44. ^ "Jin Air (LJ) #1 ✈ FlightAware". FlightAware. Retrieved 2019-08-05.
  45. ^ "Jin Air - All Nonstop Flights from ICN to BKK". FlightsFrom.com. Retrieved 19 Mar 2024.
  46. ^ "Korean Air Lines Co. (KE) #1 ✈ FlightAware". FlightAware. Retrieved 2018-01-12.
  47. ^ "KE1 schedule. (Korean Air Lines flight: Seoul -> Honolulu via Tokyo)". info.flightmapper.net. Retrieved 2024-03-11.
  48. ^ "LAN Airlines (LA) #1 ✈ FlightAware". FlightAware. Retrieved 2018-01-12.
  49. ^ "LA1 schedule. (LATAM Airlines Group flight: Santiago -> Puerto Natales)". info.flightmapper.net. Retrieved 2024-03-11.
  50. ^ "Lot - Polskie Linie Lotnicze (LO) #1 ✈ FlightAware". FlightAware. Retrieved 2018-01-12.
  51. ^ "LO1 schedule. (LOT Polish Airlines flight: Warsaw -> Chicago)". info.flightmapper.net. Retrieved 2024-03-11.
  52. ^ "Lufthansa (LH) #1 ✈ FlightAware". FlightAware. Retrieved 2018-01-12.
  53. ^ "LH1 schedule. (Lufthansa flight: Hamburg -> Frankfurt)". info.flightmapper.net. Retrieved 2024-03-11.
  54. ^ "Malaysia Airlines (MH) #1 ✈ FlightAware". FlightAware. Retrieved 2018-01-12.
  55. ^ "MH1 schedule. (Malaysia Airlines flight: London -> Kuala Lumpur)". info.flightmapper.net. Retrieved 2024-03-11.
  56. ^ "Nauru Airlines (ON)#1 ✈ FlightAware". FlightAware. Retrieved 2024-03-19.
  57. ^ "ON1 schedule. (Nauru Airlines flight: Nauru Island -> Brisbane)". info.flightmapper.net. Retrieved 2024-03-21.
  58. ^ "Qantas (QF) #1 ✈ FlightAware". FlightAware. Retrieved 2018-01-12.
  59. ^ "QF1 schedule. (Qantas flight: Sydney -> London via Singapore)". info.flightmapper.net. Retrieved 2024-03-11.
  60. ^ "Qatar Airways (QR) #1 ✈ FlightAware". FlightAware. Retrieved 2018-01-12.
  61. ^ "QR1 schedule. (Qatar Airways flight: Doha -> London)". info.flightmapper.net. Retrieved 2024-03-11.
  62. ^ "SAS (SK) #1 ✈ FlightAware". FlightAware. Retrieved 2018-01-12.
  63. ^ "SK1 schedule. (SAS flight: Lulea -> Stockholm)". info.flightmapper.net. Retrieved 2024-03-11.
  64. ^ "Flight history for SAS flight SK1". Flightradar24. Retrieved 10 November 2020.
  65. ^ "BC1 schedule. (Skymark Airlines flight: Tokyo -> Fukuoka)". info.flightmapper.net. Retrieved 2024-03-11.
  66. ^ "Southwest (WN) #1 ✈ FlightAware". FlightAware. Retrieved 2018-01-12.
  67. ^ "Southwest Airlines flight WN 1 schedule". info.flightmapper.net. Retrieved 2024-03-11.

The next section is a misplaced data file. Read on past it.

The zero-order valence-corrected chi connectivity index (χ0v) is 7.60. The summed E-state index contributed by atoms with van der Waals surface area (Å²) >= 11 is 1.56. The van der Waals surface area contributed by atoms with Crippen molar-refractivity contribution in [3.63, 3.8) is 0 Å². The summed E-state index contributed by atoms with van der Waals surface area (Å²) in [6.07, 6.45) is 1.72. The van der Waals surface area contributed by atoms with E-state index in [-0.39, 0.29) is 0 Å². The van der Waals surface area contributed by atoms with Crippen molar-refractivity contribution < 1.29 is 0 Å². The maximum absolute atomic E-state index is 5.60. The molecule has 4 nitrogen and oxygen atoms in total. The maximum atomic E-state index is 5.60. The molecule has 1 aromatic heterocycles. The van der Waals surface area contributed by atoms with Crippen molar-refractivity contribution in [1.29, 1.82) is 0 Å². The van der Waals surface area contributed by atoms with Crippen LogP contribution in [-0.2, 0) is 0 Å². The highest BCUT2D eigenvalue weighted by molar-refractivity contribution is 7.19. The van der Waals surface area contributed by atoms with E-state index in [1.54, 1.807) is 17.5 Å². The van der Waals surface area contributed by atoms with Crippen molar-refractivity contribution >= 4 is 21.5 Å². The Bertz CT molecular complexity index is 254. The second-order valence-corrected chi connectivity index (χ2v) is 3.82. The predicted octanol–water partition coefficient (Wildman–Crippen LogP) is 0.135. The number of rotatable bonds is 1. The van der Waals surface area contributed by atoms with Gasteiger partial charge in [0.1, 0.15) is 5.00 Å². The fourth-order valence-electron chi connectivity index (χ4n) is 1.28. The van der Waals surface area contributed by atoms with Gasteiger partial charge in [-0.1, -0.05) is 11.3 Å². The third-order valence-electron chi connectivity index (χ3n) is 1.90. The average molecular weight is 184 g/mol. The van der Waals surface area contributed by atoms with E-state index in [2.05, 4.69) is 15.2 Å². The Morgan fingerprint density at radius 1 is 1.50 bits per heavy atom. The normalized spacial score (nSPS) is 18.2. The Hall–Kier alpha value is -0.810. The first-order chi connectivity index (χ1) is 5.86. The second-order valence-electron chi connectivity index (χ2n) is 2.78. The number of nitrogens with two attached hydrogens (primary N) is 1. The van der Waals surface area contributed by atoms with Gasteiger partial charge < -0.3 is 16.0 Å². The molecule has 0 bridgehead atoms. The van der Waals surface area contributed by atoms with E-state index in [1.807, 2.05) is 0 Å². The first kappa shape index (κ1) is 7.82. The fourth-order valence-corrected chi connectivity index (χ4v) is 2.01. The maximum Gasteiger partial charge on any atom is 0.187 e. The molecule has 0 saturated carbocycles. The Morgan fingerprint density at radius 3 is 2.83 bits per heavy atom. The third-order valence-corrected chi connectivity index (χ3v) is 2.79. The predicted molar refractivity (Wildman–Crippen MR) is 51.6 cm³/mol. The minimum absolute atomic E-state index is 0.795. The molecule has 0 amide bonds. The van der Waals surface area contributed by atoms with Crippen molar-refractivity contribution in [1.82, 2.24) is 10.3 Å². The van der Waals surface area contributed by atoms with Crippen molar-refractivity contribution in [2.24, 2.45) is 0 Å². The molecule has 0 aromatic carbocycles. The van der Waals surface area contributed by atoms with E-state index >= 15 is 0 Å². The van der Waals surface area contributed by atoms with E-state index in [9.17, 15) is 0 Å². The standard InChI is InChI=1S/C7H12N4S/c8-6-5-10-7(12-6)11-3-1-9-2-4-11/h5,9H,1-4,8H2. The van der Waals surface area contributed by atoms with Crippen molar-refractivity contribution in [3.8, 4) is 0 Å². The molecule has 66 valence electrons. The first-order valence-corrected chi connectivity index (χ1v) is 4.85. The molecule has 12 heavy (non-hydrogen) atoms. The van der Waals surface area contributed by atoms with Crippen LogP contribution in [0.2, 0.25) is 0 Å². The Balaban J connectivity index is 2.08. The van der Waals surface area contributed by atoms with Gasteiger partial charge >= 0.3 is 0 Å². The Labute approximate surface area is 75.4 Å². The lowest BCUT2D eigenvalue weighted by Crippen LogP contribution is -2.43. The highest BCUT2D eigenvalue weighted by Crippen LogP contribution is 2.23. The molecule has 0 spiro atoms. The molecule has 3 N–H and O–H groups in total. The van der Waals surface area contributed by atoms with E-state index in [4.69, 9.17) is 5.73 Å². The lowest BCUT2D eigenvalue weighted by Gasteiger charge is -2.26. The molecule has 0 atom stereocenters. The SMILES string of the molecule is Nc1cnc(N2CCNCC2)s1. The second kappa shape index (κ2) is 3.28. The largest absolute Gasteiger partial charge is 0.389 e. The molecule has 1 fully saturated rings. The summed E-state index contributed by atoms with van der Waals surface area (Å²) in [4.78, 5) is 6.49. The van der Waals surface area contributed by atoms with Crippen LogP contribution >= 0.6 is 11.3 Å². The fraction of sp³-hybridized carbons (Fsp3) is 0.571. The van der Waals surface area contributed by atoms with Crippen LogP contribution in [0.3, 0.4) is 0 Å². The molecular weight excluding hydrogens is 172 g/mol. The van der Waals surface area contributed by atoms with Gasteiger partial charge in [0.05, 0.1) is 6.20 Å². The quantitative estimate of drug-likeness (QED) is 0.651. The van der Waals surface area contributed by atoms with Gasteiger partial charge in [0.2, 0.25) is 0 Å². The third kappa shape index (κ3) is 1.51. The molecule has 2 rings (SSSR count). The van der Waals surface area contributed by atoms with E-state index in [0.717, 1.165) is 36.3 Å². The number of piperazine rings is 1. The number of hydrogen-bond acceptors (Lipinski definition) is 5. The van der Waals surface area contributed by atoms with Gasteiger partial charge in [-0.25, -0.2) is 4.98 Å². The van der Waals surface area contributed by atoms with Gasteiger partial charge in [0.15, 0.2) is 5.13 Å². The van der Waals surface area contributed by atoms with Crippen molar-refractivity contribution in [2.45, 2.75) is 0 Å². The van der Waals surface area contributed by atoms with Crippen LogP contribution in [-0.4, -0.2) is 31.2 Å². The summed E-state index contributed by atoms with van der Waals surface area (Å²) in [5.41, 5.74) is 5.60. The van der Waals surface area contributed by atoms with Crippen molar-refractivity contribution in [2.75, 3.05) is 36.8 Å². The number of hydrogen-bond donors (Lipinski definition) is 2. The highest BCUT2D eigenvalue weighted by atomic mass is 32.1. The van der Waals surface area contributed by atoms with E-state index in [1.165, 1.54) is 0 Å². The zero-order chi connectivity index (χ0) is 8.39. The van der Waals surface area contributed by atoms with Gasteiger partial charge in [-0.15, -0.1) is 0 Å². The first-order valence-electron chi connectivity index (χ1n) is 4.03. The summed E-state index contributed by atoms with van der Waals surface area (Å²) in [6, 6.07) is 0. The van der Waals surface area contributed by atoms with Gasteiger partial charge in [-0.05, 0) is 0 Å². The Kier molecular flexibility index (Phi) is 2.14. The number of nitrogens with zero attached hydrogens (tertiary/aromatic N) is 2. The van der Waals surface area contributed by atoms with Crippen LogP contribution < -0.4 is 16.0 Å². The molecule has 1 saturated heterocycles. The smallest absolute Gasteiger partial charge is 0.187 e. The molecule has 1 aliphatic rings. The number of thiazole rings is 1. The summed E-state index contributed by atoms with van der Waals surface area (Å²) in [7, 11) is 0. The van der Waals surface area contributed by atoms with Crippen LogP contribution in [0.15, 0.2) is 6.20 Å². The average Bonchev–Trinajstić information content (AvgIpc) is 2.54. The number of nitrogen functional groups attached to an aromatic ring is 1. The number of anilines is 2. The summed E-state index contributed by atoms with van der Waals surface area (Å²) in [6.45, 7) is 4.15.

68. ^ "SpiceJet (SG) #1 ✈ FlightAware". FlightAware. Retrieved 2019-08-05.
  69. ^ "SG1 schedule. (SpiceJet flight: Chennai -> Colombo)". info.flightmapper.net. Retrieved 2024-03-11.
  70. ^ "Spirit Airlines 1". FlightAware. Retrieved 10 February 2020.
  71. ^ "NK1 schedule. (Spirit Airlines flight: Fort Lauderdale -> Chicago)". info.flightmapper.net. Retrieved 2024-03-11.
  72. ^ "Starlux Airlines 1". FlightAware. Retrieved 21 May 2023.
  73. ^ "JX1 schedule. (Starlux Airlines flight: Los Angeles -> Taipei)". info.flightmapper.net. Retrieved 2024-03-11.
  74. ^ "Turkish Airlines (TK) #1 ✈ FlightAware". FlightAware. Retrieved 2018-01-12.
  75. ^ "TK1 schedule. (Turkish Airlines flight: Istanbul -> New York)". info.flightmapper.net. Retrieved 2024-03-11.
  76. ^ "United (UA) #1 ✈ FlightAware". FlightAware. Retrieved 2018-01-12.
  77. ^ "UA1 schedule. (United Airlines flight: San Francisco -> Singapore)". info.flightmapper.net. Retrieved 2024-03-11.
  78. ^ "Zipair Tokyo (ZG)#1 ✈ FlightAware". FlightAware. Retrieved 2024-03-19.
  79. ^ "ZG1 schedule. (ZIPAIR Tokyo Inc. flight: Honolulu -> Tokyo)". info.flightmapper.net. Retrieved 2024-03-21.
  80. ^ "Malaysia Airlines to Retire Flight Number 370 - Southeast Asia Real Time - WSJ". Wall Street Journal. 2014-03-13. Archived from the original on 2014-03-14. Retrieved 2024-03-12.
  81. ^ "American Airlines Timetable Effective Sep 5 2001". www.departedflights.com. 2 Jul 2001. p. 90. Retrieved 2024-03-12.
  82. ^ "American Airlines Timetable effective Nov 1 2002" (PDF). airtimes.com. 1 Nov 2002. p. 56.
  83. ^ "AF 445 statt AF 447: Air France ändert Flugnummer auf der tragischen Unglücksroute" [AF 445 instead of AF 447: Air France changes the flight number of the route that had the tragic accident]. Baseler Zeitung (in German). 8 June 2009. Archived from the original on 12 June 2009. Retrieved 8 June 2009.
  84. ^ Mather, Kate (2013-08-06). "Asiana Airlines to change number of Seoul-S.F. flight after crash". Los Angeles Times. Retrieved 2024-03-12.
  85. ^ "The Science behind Flight Numbers". southwestaircommunity.com. June 9, 2015. Retrieved March 3, 2019.